Tuesday, February 3, 2009
It seems as though I am getting nowhere with my journalism. So far, I’ve completed two assignments and, followers aside, received scant reward.
Still, I’m no quitter. Using the inspiration of a recent comment made by my good friend Steve, I decided to take something of national importance and spin a new yarn.
I’ll be employing an old trick of the journalist trade readers. Journalists who follow stories sometimes only ever really add one or two new details right at the beginning, then simply cut and paste in a bunch of old flannel to “pad it out a bit”. Then when a sub-editor comes to cut the copy, they can simply delete from the bottom safe in the knowledge that they’re not cutting something essential from the piece.
Sexual discrimination is snow joke
You would think that the people of this country had never seen snow given the almost blanket coverage that the recent dump gained in the media. To paraphrase the much-maligned Labour spin doctor Jo Moore, yesterday would have been a good day to bury bad news.
One piece of news that slipped the nation’s consciousness yesterday was the rampant culture of sexism raging endemic among today’s disaffected youth. Recently completed research in one South London borough demonstrated that the vast majority of snow-based sculptures remain male.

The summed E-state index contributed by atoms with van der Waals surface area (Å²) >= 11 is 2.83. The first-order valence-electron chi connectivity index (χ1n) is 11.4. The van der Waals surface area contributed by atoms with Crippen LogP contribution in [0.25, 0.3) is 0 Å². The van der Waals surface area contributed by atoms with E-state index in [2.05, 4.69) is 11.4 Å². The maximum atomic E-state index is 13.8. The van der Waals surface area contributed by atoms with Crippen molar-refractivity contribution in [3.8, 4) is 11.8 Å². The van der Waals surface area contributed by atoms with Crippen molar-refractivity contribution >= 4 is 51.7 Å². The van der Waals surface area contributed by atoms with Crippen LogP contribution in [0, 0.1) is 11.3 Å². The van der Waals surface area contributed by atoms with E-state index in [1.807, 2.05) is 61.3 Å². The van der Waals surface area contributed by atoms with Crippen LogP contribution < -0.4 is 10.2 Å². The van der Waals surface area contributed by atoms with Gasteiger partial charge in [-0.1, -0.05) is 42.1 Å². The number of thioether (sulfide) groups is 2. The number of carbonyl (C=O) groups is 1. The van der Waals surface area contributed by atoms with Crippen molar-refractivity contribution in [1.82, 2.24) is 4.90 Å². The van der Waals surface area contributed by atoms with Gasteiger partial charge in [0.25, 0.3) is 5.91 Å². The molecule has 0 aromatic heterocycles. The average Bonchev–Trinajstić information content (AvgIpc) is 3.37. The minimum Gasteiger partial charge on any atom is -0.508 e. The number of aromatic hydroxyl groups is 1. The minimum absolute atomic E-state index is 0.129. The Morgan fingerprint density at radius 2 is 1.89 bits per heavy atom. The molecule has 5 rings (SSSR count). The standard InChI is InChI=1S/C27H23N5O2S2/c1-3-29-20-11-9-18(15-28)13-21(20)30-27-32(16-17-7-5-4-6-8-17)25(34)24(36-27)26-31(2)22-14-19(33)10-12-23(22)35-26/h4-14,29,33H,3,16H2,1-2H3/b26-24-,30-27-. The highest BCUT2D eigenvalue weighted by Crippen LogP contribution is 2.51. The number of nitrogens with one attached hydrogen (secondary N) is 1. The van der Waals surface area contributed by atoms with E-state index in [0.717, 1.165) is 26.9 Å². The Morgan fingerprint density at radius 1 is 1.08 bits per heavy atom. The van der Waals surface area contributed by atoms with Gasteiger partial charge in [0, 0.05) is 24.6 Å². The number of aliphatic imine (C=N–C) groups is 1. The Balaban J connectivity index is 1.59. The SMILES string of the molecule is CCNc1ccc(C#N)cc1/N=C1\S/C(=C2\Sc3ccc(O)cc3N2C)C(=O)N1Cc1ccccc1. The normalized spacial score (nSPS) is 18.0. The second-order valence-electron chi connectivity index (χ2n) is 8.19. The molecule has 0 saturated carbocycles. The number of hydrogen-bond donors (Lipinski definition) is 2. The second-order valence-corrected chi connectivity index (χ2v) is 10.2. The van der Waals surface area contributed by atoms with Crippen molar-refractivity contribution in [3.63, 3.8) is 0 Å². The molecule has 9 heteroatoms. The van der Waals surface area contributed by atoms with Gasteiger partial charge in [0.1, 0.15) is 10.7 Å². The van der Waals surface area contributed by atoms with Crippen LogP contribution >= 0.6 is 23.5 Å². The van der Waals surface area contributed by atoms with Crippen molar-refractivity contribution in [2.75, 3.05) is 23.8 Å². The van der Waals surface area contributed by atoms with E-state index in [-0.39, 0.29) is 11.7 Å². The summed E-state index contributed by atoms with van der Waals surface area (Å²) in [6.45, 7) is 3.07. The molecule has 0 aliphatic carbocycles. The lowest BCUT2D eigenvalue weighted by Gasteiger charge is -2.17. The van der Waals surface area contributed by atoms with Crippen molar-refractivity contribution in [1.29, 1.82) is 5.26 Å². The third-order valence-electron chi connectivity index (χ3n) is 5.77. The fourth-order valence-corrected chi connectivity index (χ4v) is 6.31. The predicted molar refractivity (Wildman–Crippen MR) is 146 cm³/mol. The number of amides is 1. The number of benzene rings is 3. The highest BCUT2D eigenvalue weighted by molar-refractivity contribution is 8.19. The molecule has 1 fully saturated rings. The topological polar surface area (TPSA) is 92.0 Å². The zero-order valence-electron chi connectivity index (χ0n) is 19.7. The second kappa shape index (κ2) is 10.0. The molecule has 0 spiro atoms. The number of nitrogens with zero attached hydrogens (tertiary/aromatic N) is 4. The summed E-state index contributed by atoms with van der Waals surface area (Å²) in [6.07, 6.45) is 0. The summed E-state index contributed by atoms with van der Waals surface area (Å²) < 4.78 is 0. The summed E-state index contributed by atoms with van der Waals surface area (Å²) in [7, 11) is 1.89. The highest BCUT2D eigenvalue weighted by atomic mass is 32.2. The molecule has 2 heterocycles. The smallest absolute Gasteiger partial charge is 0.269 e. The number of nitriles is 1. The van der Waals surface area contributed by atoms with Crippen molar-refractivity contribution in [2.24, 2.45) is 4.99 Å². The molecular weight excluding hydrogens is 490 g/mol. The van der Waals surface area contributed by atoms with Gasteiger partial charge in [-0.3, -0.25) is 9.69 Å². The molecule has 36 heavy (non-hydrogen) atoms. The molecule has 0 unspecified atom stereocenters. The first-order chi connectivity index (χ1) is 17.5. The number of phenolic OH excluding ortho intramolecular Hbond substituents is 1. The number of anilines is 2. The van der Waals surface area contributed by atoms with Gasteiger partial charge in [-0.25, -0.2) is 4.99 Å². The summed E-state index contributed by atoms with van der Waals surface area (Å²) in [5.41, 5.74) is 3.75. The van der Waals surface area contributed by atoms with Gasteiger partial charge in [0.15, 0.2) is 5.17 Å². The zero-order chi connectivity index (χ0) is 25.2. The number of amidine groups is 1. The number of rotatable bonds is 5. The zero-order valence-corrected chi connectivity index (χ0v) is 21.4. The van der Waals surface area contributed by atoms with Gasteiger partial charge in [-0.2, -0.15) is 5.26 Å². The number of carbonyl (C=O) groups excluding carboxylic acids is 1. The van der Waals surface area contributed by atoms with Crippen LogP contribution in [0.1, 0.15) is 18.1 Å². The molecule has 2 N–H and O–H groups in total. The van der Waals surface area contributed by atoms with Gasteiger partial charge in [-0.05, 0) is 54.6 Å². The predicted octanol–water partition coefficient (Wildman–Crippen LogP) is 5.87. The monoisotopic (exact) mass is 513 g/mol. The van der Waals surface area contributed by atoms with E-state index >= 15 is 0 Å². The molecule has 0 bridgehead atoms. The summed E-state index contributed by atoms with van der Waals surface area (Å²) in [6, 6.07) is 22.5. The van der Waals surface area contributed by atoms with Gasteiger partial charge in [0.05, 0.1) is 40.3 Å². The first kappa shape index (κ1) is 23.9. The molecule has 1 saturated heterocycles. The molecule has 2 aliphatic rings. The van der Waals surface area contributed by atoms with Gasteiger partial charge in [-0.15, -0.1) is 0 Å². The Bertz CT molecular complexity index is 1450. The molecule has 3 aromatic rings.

These so-called Snowmen out-number their female counterparts in the nation’s capital by over nine to one. Yet Gordon Brown and his cronies sit by idly to one side and do nothing!!!
Packing snow is formed when regular powder snow comes near its melting point and becomes moist and compactible. This allows for the construction of large balls of snow by simply rolling a ball of snow until it grows the desired size. Attempting to make a snowman out of powdered snow is extremely difficult since it will not stick to itself. And if packing snow is not rolled into snowballs before it freezes, it will form an unusable denser form of powdered snow called crust.
In Europe and North America, most snowmen are usually built with three spheres which contain the head, torso, and lower body. Thus the best time to build a snowman is usually in the next warmest afternoon directly following a snowfall with a sufficient amount of snow.
The common trend is to then dress the snowman, usually with rocks, coal, wood sticks, and vegetables. Carrots or cherries are often used for the nose, as are sticks for arms and stones for eyes (traditionally lumps of coal, no longer commonly available). Some people like to dress their snowmen in clothing (scarves, jackets, hats). Dressing a snowman in clothing insulates the snowman by keeping out the heat, which means a longer life for the snowman. However, some may prefer not to risk leaving supplies out doors where they could easily be stolen if someone were so maliciously inclined. Also, snowmen usually melt quite quickly on a hot day, which could cause clothing to become stuck under melting ice if not removed promptly.